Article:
The Late Escape returns to The Great Escape, hosting late night dance, electronic and grime artists at a number of Brighton’s club venues. Here we focus on The Arch, who have a line-up curated by London’s Phonica Records.
His sophomoric 2015 LP “Insides” released by Ghostly International was inspired by an eclectic mixture of house, kraut, ambient and techno, and showed a further development of his unique take on dance floor music.
His love for music and record collecting goes back much further. As a child he would join his father, an avid vinyl collector on journeys to record fairs and jumble sales, digging every weekend from the age of 8 years old. And so it was quite natural that the collector became the DJ and the listener became the musician.
The past few years have seen him play all over the world, from Mexico’s beaches to Tokyo and regularly at some of Europe’s most revered club spaces. 2015 saw him set up his own label “Cin Cin” releasing split EPs from established names and newcomers alike, with a diverse musical policy that reflects the DJ/producer’s open minded and inquisitive approach.
The late James Brown aside, you won’t find anyone with a more visceral connection with soul than Session Victim in the midst of a DJ set. Their live set pitches the energy levels up even further, the frenzied head banging of two friends jamming like their lives depend on it, now a signature scene.
Since the success of their bedroom-produced debut LP took them a little by surprise back in 2012, Hauke Freer and Matthias Reiling have formalised their ad hoc studio jams and fanatical sampling sessions into something resembling a schedule, But besides that, refreshingly nothing much has changed about their friendship, spanning over twenty years and a regular Hamburg to Berlin studio exchange.
With a record collection covering several decades of hip hop, funk and soul as well as releases on numerous vinyl-only house and techno imprints, it’s their passion for uncovering dusty vinyl treasures and the soul that can be captured on a miniature moment in wax that inspires both their DJ sets and production environment.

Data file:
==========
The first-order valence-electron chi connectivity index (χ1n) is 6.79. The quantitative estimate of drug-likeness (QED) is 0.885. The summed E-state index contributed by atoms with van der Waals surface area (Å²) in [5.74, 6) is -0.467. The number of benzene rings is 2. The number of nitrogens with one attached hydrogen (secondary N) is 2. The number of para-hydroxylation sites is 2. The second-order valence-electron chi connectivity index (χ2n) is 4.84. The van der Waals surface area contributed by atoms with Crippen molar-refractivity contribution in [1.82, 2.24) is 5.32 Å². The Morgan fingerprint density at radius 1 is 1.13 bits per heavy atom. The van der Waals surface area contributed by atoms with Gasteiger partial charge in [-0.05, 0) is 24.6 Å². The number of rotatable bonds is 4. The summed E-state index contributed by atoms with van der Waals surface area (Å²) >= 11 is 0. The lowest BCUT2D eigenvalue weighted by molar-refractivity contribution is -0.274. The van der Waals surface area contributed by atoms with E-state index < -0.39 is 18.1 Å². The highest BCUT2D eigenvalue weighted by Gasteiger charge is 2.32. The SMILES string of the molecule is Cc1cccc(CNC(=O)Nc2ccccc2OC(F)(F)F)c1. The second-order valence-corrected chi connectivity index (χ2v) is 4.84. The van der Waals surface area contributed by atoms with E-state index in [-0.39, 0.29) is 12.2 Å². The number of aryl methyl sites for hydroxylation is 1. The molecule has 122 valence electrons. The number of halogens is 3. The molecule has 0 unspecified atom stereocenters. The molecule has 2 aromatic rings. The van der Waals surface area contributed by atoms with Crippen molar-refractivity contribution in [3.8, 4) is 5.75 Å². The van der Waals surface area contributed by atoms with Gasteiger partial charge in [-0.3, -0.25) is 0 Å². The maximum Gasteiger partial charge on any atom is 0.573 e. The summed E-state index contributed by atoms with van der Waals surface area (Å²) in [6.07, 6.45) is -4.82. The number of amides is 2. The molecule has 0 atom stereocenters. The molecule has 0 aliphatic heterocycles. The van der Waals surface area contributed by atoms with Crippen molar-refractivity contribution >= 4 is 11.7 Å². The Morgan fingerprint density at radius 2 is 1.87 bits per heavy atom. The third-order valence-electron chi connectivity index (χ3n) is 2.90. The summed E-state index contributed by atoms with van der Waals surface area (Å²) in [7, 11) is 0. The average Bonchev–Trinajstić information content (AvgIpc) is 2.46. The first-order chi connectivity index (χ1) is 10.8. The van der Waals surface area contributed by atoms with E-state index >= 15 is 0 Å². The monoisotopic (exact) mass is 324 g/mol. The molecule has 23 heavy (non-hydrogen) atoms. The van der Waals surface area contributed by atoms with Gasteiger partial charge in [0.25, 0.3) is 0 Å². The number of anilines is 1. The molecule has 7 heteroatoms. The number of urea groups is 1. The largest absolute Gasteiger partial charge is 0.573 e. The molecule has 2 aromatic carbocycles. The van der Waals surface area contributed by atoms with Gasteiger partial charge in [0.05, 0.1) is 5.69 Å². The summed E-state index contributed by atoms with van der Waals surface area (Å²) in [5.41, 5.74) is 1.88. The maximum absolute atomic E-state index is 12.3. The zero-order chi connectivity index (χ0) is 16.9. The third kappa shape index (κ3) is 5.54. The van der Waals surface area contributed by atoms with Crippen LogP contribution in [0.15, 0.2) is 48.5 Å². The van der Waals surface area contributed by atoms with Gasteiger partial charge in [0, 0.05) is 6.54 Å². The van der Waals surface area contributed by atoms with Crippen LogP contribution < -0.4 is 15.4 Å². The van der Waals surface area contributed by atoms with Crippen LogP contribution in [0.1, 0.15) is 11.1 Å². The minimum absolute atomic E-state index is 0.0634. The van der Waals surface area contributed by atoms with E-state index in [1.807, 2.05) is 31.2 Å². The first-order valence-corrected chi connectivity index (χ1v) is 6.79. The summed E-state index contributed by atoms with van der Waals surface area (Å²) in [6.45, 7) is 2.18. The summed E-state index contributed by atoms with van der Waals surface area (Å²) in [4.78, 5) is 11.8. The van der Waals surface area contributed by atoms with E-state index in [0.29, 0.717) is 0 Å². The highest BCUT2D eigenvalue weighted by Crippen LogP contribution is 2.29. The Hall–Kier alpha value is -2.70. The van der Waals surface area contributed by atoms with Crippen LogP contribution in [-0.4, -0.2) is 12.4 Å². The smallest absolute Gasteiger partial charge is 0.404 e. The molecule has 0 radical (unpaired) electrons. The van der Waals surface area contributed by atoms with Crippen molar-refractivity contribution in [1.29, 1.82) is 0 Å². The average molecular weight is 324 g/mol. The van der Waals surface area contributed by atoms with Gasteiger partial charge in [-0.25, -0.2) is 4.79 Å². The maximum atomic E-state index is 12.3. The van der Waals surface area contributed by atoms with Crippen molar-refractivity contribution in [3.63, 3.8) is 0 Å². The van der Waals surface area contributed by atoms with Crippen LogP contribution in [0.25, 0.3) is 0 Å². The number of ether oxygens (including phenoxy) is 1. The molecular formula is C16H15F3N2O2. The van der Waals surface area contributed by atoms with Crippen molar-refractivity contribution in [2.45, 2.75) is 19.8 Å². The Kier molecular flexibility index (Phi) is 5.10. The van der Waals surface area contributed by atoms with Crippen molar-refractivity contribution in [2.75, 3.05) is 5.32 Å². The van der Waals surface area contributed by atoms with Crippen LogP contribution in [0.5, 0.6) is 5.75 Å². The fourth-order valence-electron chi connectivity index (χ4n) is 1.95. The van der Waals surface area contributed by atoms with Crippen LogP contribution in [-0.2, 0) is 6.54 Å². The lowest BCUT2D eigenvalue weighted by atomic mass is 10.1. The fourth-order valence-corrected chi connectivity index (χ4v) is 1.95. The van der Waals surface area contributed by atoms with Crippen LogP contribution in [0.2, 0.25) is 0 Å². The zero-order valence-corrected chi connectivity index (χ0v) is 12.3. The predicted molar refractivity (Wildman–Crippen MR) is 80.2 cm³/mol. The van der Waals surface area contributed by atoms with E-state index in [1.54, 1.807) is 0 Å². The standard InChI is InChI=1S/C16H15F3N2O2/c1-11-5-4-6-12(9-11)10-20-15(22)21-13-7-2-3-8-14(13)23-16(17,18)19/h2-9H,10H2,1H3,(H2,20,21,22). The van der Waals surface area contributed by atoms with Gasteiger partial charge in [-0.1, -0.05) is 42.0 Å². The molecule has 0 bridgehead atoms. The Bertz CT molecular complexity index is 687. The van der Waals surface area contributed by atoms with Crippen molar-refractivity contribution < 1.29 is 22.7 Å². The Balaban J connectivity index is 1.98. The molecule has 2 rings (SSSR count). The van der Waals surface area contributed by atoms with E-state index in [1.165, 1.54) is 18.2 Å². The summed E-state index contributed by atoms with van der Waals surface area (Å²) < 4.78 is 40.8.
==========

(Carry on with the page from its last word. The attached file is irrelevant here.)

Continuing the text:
A DJ for over 20 years, Jane Fitz is a resident at London’s Pickle Factory; at Night Moves,the party she co-runs with Jade Seatle, and legendary UK festival Freerotation, for which she was nominated for a DJ Mag Best of British award.
Unique in creating her strong reputation from DJing alone, Jane plays a hard-to-categorise mix of music that can take in early UK acid tracks, deep, spacey house, modern psychedelic techno, or ambient textures. That’s why you’re just as likely to hear her playing in the mountains of Japan, the beaches of Montenegro or the warehouses of Birmingham as well as in the world’s most credible locations, such as Panoramabar, Concrete, Tresor or Closer, often playing lengthy sets or even all night long. Recent, unhurried productions have begun to surface under the Invisible Menders name (co-produced with Dom Ahtuam) on cult labels such as Porn Wax, Boe and Animals on Psychedelics. But playing records in obscure locations remains a focus.
Over the last thirteen years or so, Phonica Records has grown a reputation as one of the world’s most formidable dance music retailers, with an enviable wall of the newest 12″s from across the spectrum.
When Phonica Records opened in 2003, it entered an environment of decline. Record shops in Soho were closing, vinyl sales were at an all time low and Dido’s Life For Rent was the year’s best selling album. How times have changed.
Aside from being an independent record shop that counts a who’s who of international DJs as regulars (Four Tet, Floating Points, Caribou, Dixon to name a few), Phonica has been instrumental in bringing a new type of record shop to the fore. Where shops previously limited themselves to specific genres, manager Simon Rigg encourages a “broad church” approach to dance music, offering everything from rare soul 7″s to library soundtracks to big room house and techno 12″s.
And where other “one-stop-shops” can lack the breadth of knowledge to match the variety on offer, Phonica’s prowess lies behind the counter, in its staff and the grand wall of vinyl that looms over them.
Hosting regular in-stores, legendary Record Store Day parties and live streams, it has cemented a reputation at the heart of London’s international club scene and now also boasts an overseas outpost at The Store in Berlin.
In their own words: “Fads come and go but we still always sell good dance music, that’s basically it.”